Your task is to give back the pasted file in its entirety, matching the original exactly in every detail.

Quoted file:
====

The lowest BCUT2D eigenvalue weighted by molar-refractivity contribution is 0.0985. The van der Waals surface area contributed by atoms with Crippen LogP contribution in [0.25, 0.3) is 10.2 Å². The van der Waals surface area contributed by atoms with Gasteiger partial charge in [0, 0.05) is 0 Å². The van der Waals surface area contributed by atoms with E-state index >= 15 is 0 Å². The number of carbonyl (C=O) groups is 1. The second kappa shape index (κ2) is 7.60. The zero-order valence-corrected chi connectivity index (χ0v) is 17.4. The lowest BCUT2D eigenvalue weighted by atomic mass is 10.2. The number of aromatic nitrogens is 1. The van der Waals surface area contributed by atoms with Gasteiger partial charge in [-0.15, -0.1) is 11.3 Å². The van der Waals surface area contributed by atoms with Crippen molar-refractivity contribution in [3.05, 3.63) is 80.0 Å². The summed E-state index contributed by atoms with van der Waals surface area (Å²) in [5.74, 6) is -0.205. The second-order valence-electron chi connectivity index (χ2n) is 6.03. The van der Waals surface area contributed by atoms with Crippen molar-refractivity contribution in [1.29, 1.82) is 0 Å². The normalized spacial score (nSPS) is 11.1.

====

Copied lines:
The lowest BCUT2D eigenvalue weighted by molar-refractivity contribution is 0.0985. The van der Waals surface area contributed by atoms with Crippen LogP contribution in [0.25, 0.3) is 10.2 Å². The van der Waals surface area contributed by atoms with Gasteiger partial charge in [0, 0.05) is 0 Å². The van der Waals surface area contributed by atoms with E-state index >= 15 is 0 Å². The number of carbonyl (C=O) groups is 1. The second kappa shape index (κ2) is 7.60. The zero-order valence-corrected chi connectivity index (χ0v) is 17.4. The lowest BCUT2D eigenvalue weighted by atomic mass is 10.2. The number of aromatic nitrogens is 1. The van der Waals surface area contributed by atoms with Gasteiger partial charge in [-0.15, -0.1) is 11.3 Å². The van der Waals surface area contributed by atoms with Crippen molar-refractivity contribution in [3.05, 3.63) is 80.0 Å². The summed E-state index contributed by atoms with van der Waals surface area (Å²) in [5.74, 6) is -0.205. The second-order valence-electron chi connectivity index (χ2n) is 6.03. The van der Waals surface area contributed by atoms with Crippen molar-refractivity contribution in [1.29, 1.82) is 0 Å². The normalized spacial score (nSPS) is 11.1.